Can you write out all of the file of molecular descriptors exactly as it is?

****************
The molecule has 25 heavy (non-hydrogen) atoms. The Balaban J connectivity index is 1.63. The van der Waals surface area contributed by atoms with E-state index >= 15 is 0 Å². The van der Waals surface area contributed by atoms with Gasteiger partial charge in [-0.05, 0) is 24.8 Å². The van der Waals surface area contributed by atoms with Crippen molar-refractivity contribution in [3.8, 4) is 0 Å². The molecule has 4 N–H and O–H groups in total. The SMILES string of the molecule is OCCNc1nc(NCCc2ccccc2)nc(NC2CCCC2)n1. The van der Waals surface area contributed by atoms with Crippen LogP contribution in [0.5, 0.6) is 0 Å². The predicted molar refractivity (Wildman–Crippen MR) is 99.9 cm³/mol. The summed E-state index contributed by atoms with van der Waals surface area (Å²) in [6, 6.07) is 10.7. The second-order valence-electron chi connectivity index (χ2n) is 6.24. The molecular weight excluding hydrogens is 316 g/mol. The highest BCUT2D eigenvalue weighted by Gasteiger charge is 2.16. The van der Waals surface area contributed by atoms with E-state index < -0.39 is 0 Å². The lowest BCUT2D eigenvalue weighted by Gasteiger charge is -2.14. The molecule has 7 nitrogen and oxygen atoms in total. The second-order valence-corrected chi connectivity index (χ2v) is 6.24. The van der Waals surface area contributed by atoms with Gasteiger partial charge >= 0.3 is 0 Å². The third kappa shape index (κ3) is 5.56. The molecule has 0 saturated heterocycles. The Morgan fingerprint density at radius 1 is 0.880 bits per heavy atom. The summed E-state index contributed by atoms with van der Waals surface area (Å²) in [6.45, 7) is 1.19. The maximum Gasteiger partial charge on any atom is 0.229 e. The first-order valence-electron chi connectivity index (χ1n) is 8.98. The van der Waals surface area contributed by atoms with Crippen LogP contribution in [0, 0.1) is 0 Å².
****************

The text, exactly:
The molecule has 25 heavy (non-hydrogen) atoms. The Balaban J connectivity index is 1.63. The van der Waals surface area contributed by atoms with E-state index >= 15 is 0 Å². The van der Waals surface area contributed by atoms with Gasteiger partial charge in [-0.05, 0) is 24.8 Å². The van der Waals surface area contributed by atoms with Crippen molar-refractivity contribution in [3.8, 4) is 0 Å². The molecule has 4 N–H and O–H groups in total. The SMILES string of the molecule is OCCNc1nc(NCCc2ccccc2)nc(NC2CCCC2)n1. The van der Waals surface area contributed by atoms with Crippen LogP contribution in [0.5, 0.6) is 0 Å². The predicted molar refractivity (Wildman–Crippen MR) is 99.9 cm³/mol. The summed E-state index contributed by atoms with van der Waals surface area (Å²) in [6, 6.07) is 10.7. The second-order valence-electron chi connectivity index (χ2n) is 6.24. The molecular weight excluding hydrogens is 316 g/mol. The highest BCUT2D eigenvalue weighted by Gasteiger charge is 2.16. The van der Waals surface area contributed by atoms with E-state index < -0.39 is 0 Å². The lowest BCUT2D eigenvalue weighted by Gasteiger charge is -2.14. The molecule has 7 nitrogen and oxygen atoms in total. The second-order valence-corrected chi connectivity index (χ2v) is 6.24. The van der Waals surface area contributed by atoms with Gasteiger partial charge >= 0.3 is 0 Å². The third kappa shape index (κ3) is 5.56. The molecule has 0 saturated heterocycles. The Morgan fingerprint density at radius 1 is 0.880 bits per heavy atom. The summed E-state index contributed by atoms with van der Waals surface area (Å²) in [6.45, 7) is 1.19. The maximum Gasteiger partial charge on any atom is 0.229 e. The first-order valence-electron chi connectivity index (χ1n) is 8.98. The van der Waals surface area contributed by atoms with Crippen LogP contribution in [0, 0.1) is 0 Å².